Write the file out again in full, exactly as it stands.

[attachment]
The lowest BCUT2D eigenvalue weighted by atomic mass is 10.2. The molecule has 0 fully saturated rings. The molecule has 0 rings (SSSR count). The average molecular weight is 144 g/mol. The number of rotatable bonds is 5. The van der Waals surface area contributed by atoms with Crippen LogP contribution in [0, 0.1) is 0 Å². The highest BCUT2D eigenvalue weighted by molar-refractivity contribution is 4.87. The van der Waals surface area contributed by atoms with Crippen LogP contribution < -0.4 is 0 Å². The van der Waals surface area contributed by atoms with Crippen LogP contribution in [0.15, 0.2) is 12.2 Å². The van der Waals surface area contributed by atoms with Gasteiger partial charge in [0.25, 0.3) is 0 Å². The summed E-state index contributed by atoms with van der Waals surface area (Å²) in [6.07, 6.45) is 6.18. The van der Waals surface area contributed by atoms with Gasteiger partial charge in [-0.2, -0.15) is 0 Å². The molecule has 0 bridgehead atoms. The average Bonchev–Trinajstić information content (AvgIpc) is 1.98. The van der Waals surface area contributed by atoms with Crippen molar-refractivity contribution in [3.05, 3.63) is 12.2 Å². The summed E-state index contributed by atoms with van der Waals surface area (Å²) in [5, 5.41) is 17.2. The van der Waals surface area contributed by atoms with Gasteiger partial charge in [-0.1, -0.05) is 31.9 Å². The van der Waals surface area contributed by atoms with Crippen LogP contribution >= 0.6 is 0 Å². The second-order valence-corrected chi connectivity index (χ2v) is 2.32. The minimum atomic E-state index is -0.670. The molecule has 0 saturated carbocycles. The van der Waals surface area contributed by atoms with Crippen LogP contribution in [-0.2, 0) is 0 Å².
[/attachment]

The lowest BCUT2D eigenvalue weighted by atomic mass is 10.2. The molecule has 0 fully saturated rings. The molecule has 0 rings (SSSR count). The average molecular weight is 144 g/mol. The number of rotatable bonds is 5. The van der Waals surface area contributed by atoms with Crippen LogP contribution in [0, 0.1) is 0 Å². The highest BCUT2D eigenvalue weighted by molar-refractivity contribution is 4.87. The van der Waals surface area contributed by atoms with Crippen LogP contribution < -0.4 is 0 Å². The van der Waals surface area contributed by atoms with Crippen LogP contribution in [0.15, 0.2) is 12.2 Å². The van der Waals surface area contributed by atoms with Gasteiger partial charge in [0.25, 0.3) is 0 Å². The summed E-state index contributed by atoms with van der Waals surface area (Å²) in [6.07, 6.45) is 6.18. The van der Waals surface area contributed by atoms with Gasteiger partial charge in [-0.2, -0.15) is 0 Å². The molecule has 0 bridgehead atoms. The average Bonchev–Trinajstić information content (AvgIpc) is 1.98. The van der Waals surface area contributed by atoms with Crippen molar-refractivity contribution in [3.05, 3.63) is 12.2 Å². The summed E-state index contributed by atoms with van der Waals surface area (Å²) in [5, 5.41) is 17.2. The van der Waals surface area contributed by atoms with Gasteiger partial charge in [-0.1, -0.05) is 31.9 Å². The van der Waals surface area contributed by atoms with Crippen LogP contribution >= 0.6 is 0 Å². The second-order valence-corrected chi connectivity index (χ2v) is 2.32. The minimum atomic E-state index is -0.670. The molecule has 0 saturated carbocycles. The van der Waals surface area contributed by atoms with Crippen LogP contribution in [-0.2, 0) is 0 Å².